When it’s too dark for drivers to see hand signals indicating a change in direction, the Lumos uses an automatic rear warning light to signal braking and a handlebar-mounted signal to indicate changes in direction. Just like a car, the Lumos gives you red brake lights and orange turn signals.
The Lumos helmet also includes white LED lights on the front and red LEDs on the rear, meaning you’re visible even when not braking or turning. When combined with a sensible outfit and bike lights, the Lumos really does feel like the safest way to get home in the dark.
While the Lumos helmet might lack the adjustability of truly high-end road helmets, it’s designed more with commutes in mind and isn’t likely to see much use in 100-mile road races.
Overall, the Lumos is not a replacement for lights but it is a great addition to the safety toolkit of any cycle commuter. If you’re riding home in the dark, this helmet really stands out as a great choice for safety and visibility.
The lab testing process
In general, cycling helmets are designed to prevent a traumatic brain injury in the event of an impact. All helmets sold in the US must pass a Consumer Product Safety Commission (CPSC) test, meaning they satisfy certain criteria that help reduce the risk of brain injury.
There are generally four tests each helmet must pass. These tests are:
1. Peripheral Vision Test: A helmet must not block a rider’s vision
2. Positional Stability Test: The helmet must not come off a rider’s head during a fall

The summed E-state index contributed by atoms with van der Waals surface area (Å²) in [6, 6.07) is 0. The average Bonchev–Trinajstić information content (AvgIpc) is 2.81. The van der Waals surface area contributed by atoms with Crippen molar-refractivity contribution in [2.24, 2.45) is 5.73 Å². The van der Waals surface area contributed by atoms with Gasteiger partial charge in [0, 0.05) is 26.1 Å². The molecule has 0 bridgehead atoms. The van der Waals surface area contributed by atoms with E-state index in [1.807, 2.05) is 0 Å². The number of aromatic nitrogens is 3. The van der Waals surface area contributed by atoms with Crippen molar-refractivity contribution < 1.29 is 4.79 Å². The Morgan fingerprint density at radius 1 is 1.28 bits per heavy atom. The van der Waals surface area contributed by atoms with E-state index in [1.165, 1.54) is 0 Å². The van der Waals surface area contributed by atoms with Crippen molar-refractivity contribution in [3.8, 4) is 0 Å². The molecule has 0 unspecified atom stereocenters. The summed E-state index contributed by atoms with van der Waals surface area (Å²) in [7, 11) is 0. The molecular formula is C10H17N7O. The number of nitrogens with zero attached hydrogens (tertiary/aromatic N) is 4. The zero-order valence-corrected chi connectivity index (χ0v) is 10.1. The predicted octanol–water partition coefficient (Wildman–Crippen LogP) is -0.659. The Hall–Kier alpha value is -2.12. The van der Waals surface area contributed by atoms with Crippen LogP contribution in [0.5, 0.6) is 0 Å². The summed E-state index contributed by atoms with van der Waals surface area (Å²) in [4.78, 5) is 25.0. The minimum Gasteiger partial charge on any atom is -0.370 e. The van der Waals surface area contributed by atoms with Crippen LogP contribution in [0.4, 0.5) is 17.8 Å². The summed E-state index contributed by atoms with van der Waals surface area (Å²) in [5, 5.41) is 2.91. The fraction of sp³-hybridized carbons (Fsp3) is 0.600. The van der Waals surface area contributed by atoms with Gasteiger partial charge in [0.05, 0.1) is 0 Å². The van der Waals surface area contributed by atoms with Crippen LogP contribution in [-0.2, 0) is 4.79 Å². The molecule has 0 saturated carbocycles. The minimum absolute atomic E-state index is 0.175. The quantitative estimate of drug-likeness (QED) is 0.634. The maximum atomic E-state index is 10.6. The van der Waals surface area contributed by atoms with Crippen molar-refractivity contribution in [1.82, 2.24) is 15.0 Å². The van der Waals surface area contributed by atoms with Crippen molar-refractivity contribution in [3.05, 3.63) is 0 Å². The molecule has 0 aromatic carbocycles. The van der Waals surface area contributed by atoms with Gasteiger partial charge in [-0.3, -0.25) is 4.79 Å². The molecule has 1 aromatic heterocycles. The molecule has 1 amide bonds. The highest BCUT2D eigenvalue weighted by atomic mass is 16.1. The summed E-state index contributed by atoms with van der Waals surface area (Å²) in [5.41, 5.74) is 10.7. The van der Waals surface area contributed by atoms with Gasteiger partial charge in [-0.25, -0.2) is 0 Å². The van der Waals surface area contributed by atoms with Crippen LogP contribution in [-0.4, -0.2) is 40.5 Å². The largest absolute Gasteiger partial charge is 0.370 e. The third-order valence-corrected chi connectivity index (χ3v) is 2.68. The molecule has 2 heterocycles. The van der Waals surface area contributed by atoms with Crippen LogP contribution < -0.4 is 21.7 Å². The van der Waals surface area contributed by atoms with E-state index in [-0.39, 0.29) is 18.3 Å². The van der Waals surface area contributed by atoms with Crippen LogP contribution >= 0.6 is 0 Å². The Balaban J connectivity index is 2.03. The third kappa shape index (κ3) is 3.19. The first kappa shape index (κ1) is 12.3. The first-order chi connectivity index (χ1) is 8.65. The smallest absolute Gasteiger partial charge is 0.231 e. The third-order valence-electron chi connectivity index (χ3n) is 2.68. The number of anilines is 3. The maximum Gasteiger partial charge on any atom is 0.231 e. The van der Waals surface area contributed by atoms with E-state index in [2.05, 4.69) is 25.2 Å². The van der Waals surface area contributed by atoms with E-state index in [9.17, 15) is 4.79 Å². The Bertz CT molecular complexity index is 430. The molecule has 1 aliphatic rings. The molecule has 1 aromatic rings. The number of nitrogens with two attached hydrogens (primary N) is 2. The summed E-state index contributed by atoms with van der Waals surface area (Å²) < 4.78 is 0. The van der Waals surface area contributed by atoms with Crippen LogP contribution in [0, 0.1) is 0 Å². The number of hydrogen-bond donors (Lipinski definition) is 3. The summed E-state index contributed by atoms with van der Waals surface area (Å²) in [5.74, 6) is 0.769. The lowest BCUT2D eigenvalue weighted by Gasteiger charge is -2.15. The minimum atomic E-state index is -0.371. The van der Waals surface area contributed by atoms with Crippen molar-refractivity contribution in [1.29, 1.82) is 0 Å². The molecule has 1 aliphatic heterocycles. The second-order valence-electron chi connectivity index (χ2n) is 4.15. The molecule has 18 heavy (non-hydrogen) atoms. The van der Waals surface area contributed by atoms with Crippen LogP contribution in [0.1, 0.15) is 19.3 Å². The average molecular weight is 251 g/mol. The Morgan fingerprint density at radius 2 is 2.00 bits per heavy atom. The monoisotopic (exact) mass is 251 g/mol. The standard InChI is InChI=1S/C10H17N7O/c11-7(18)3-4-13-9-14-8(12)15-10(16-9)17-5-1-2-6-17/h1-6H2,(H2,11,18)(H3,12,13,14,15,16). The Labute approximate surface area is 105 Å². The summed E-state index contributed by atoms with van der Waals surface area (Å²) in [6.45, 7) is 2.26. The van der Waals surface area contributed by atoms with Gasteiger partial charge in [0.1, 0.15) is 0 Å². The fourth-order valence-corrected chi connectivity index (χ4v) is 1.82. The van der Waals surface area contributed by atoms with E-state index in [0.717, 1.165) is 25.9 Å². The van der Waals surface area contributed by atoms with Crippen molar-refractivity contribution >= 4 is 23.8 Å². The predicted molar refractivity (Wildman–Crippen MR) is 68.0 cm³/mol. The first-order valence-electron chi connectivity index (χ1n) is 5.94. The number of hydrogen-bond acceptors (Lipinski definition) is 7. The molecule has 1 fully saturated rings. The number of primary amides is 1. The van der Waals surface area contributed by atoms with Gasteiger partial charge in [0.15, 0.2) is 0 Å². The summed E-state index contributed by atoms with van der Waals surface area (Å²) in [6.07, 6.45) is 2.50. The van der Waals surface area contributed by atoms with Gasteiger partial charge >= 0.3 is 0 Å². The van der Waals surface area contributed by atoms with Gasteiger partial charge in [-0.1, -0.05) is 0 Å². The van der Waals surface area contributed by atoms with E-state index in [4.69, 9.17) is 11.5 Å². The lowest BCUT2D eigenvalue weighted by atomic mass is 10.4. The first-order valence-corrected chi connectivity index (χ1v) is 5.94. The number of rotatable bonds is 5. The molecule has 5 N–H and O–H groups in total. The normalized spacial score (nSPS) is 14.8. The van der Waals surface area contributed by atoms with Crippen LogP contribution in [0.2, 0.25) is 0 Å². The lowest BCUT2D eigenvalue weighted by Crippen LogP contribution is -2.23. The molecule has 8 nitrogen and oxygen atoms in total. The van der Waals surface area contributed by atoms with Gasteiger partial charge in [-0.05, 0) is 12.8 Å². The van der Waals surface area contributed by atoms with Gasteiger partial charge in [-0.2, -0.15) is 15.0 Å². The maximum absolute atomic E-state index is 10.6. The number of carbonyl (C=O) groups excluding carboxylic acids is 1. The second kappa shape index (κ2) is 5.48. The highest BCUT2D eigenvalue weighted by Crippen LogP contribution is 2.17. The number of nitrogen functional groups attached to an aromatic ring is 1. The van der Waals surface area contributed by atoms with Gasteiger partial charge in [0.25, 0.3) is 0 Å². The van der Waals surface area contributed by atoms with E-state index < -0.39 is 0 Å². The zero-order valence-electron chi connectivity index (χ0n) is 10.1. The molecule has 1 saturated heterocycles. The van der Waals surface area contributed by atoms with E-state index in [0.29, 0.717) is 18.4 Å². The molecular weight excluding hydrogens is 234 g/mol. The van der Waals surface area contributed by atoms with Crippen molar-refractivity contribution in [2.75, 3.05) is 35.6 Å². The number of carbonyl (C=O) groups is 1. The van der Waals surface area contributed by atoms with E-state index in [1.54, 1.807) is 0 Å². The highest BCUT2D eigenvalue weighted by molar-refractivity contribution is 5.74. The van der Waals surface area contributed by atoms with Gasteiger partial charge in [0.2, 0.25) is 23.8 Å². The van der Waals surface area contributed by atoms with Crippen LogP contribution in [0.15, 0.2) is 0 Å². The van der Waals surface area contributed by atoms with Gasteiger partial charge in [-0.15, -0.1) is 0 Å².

3. Retention Strength Test: A helmet’s straps do not stretch too much to allow the helmet to come off during an accident
4. Impact Attenuation Test: The helmet is capable of significantly reducing how much force is exerted on a wearer’s head when it hits a hard surface
In recent years, systems such as MIPS (Multi-Directional Impact Protection System) and SPIN (Shearing Pads Inside) have been included in helmets to help prevent brain injuries stemming from multiple impacts or oblique collisions.
These technologies go beyond CPSC requirements but can be helpful if a specific type of collision happens.
How to shop for a bike helmet
Since the jack-of-all-trades bike helmet is mostly a thing of the past, it’s important to consider the kind of riding you plan on doing before purchasing. If you’re a road biker, you’ll likely want one that’s aerodynamic and lightweight while commuters should opt for a helmet with some sort of built-in light or visibility marker.